Let?s say you?re on the road, engrosed in a Kojo Antwi track, singing along the highlife maestro?s song on the radio, then suddenly your car goes hobbling?you have a flat tyre.

Unfortunately, this happened in the middle of nowhere, do you get all worked up with a teary eye, call your significant half?husband or boyfriend, attract the attention of a sympathetic taxi driver, call your mechanic or you face the reality?

For Ms Rosemary Ardayfio, who has been behind the steering wheel for 23 years, it has happened a few times but luck has always been on her side.

?The first time it happened, I was driving fast, so it didn?t scare me. When I realised that, I just drove to the nearest fuel station and had it fixed.?

?Being a lady, as soon as you stop your car people want to help.  I always have a good spare tyre and tools,? she said.

That pays off indeed but on the other side of the coin, you may not be so lucky as Ms Ardayfio, if you happen to find yourself in isolated areas where crime is rampant since your fellow drivers may think it?s a trap.

Ms Aradayfio?s experience is different from that of Miss Mariyln Ackumey. She remembers the experience as if  it happened yesterday.

She was returning from one of those hilarious Uncle Ebo Whyte shows last year in high spirits. She had just sped past the St Johns Grammar School in Achimota on her way home to Pokuase when suddenly she heard boooom! Then, she lost control of the steer. Panick struck before she regained her composure. Eventually, she managed to bring the car to a stop before it crashed into a wall.

At 11.30 p.m., nobody was ready to stop and help until she reached her brother.

This happens to many women, and this is the perfect time to prove your  capabilities ? and there?s no crying in automotive repair.

The first preventive measure is to have your tyre regularly checked. That notwithstanding, misfortunes do come in the form of flat tyres irrespective of how prepared you are.

The first thing to do if you have a flat tyre is pull off the road to a safe place. It seems apparent, but scores of people die every year while trying to do curbside car repairs. Driving an extra 100 metres isn?t going to hurt the car as much as getting hit by another vehicle, so get far away from traffic and try to find stable ground.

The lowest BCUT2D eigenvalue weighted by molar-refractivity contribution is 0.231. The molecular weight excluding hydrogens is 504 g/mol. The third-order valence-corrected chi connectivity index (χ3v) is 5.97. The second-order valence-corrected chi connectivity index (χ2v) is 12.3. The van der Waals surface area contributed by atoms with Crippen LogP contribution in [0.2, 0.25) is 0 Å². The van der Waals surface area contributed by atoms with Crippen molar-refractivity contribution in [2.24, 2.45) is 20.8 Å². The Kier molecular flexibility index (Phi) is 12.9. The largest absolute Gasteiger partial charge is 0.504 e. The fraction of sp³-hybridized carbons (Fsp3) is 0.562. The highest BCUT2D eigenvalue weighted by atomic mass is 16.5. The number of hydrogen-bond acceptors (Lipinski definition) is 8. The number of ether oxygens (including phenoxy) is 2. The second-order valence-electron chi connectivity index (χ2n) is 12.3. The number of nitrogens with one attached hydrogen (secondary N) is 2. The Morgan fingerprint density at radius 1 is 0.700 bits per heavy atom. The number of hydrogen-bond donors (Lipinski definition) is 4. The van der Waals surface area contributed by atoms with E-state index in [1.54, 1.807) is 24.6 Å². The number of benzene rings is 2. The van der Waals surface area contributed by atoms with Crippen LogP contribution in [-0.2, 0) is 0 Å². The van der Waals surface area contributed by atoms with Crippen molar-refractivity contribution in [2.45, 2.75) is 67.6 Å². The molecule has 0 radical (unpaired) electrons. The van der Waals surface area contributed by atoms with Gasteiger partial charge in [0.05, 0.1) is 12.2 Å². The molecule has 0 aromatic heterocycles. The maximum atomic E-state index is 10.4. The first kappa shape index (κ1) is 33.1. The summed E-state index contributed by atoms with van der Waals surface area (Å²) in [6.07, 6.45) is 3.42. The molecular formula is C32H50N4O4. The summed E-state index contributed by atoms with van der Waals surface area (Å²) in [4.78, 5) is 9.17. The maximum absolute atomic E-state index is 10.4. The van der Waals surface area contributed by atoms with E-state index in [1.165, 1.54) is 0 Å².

Pull off the road on a completely flat area and place the car in park. Turn off your engine and switch on your hazard lights to warn other drivers of your situation. If there is heavy traffic, use flares.

Place a large rock or sturdy, heavy object behind the tyres if you?re facing slightly uphill or in front of the tyres if you?re facing slightly downhill. Next, you will need your spare tyre, a car jack, and a tyre iron.

Remove the hubcap using the wedge on your tyre iron. Next, loosen the lug nuts by turning the tyre iron counterclockwise. Don?t remove the lug nuts yet! Simply loosen them in a star-patterned order. Loosen one and then move diagonally to the next one and so on.

Jack up the car. Many cars have a particular spot on the frame for placing the jack. You may need to consult your owner?s manual to find this spot. The new, fully inflated tyre will be slightly bigger than the flat one, so jack up the car high enough to take this into account.

Completely remove the lug nuts and place them aside being sure not to lose them. If you have a hubcap, place them inside the upside-down hubcap.

Carefully remove the flat tyre. Place the new tyre onto the wheel with the air valves facing out.

One by one, replace the lug nuts in the same ?star? pattern that you used to loosen them. Do not tighten them completely.

Lower and remove the jack from the car, then finish tightening the lug nuts.

Replace the hubcap, if necessary. That?s it! You just learned how to change a tyre!

Things to Remember:

?  Periodically check to make sure that your spare tyre is not flat.

?  When a car is up on the jack, do not climb under  the car for any reason.

Every driver should know how to replace a flat tyre. If you?ve never replaced a tyre, practice this skill by removing and replacing an existing, healthy tyre. Having some practice under your belt can make changing a tyre on the side of a busy road a little less hair-raising.

Electric car jack

Alternatively, your messiah could be the electric car jack.

An electric car jack is device that plugs into the 12V lighter or power socket an your car. It is used in place of a manual jack if you need to change a tyre or raise your car to work on the undercarriage

An electric car jack uses hydraulics to raise your vehicle. As the jack?s motor runs, the jack turns raises and lifts the car. An electric jack creates less force per turn than a manual jack, but it turns at a much faster rate.

Via: Daily Graphic


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